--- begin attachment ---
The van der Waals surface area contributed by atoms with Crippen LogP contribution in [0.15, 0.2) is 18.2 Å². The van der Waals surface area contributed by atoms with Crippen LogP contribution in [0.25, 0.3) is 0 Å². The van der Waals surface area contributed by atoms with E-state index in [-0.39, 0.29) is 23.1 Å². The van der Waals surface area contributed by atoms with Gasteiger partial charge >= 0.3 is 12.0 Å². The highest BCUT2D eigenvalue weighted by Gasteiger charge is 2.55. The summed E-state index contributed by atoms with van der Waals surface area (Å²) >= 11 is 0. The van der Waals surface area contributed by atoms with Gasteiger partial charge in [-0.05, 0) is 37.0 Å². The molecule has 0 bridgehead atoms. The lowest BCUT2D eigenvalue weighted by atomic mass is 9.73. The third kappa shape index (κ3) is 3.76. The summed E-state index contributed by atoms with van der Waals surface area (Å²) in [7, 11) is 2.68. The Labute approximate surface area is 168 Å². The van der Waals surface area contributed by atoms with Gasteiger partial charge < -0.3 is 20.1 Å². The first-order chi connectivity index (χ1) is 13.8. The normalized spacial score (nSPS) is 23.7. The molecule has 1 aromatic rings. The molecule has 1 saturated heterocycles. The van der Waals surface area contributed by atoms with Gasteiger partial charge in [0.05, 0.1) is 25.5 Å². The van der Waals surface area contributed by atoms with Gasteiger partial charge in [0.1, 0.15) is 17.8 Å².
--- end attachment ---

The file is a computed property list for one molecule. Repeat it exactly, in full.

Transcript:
The van der Waals surface area contributed by atoms with Crippen LogP contribution in [0.15, 0.2) is 18.2 Å². The van der Waals surface area contributed by atoms with Crippen LogP contribution in [0.25, 0.3) is 0 Å². The van der Waals surface area contributed by atoms with E-state index in [-0.39, 0.29) is 23.1 Å². The van der Waals surface area contributed by atoms with Gasteiger partial charge >= 0.3 is 12.0 Å². The highest BCUT2D eigenvalue weighted by Gasteiger charge is 2.55. The summed E-state index contributed by atoms with van der Waals surface area (Å²) >= 11 is 0. The van der Waals surface area contributed by atoms with Gasteiger partial charge in [-0.05, 0) is 37.0 Å². The molecule has 0 bridgehead atoms. The lowest BCUT2D eigenvalue weighted by atomic mass is 9.73. The third kappa shape index (κ3) is 3.76. The summed E-state index contributed by atoms with van der Waals surface area (Å²) in [7, 11) is 2.68. The Labute approximate surface area is 168 Å². The van der Waals surface area contributed by atoms with Gasteiger partial charge < -0.3 is 20.1 Å². The first-order chi connectivity index (χ1) is 13.8. The normalized spacial score (nSPS) is 23.7. The molecule has 1 aromatic rings. The molecule has 1 saturated heterocycles. The van der Waals surface area contributed by atoms with Gasteiger partial charge in [0.05, 0.1) is 25.5 Å². The van der Waals surface area contributed by atoms with Gasteiger partial charge in [0.1, 0.15) is 17.8 Å².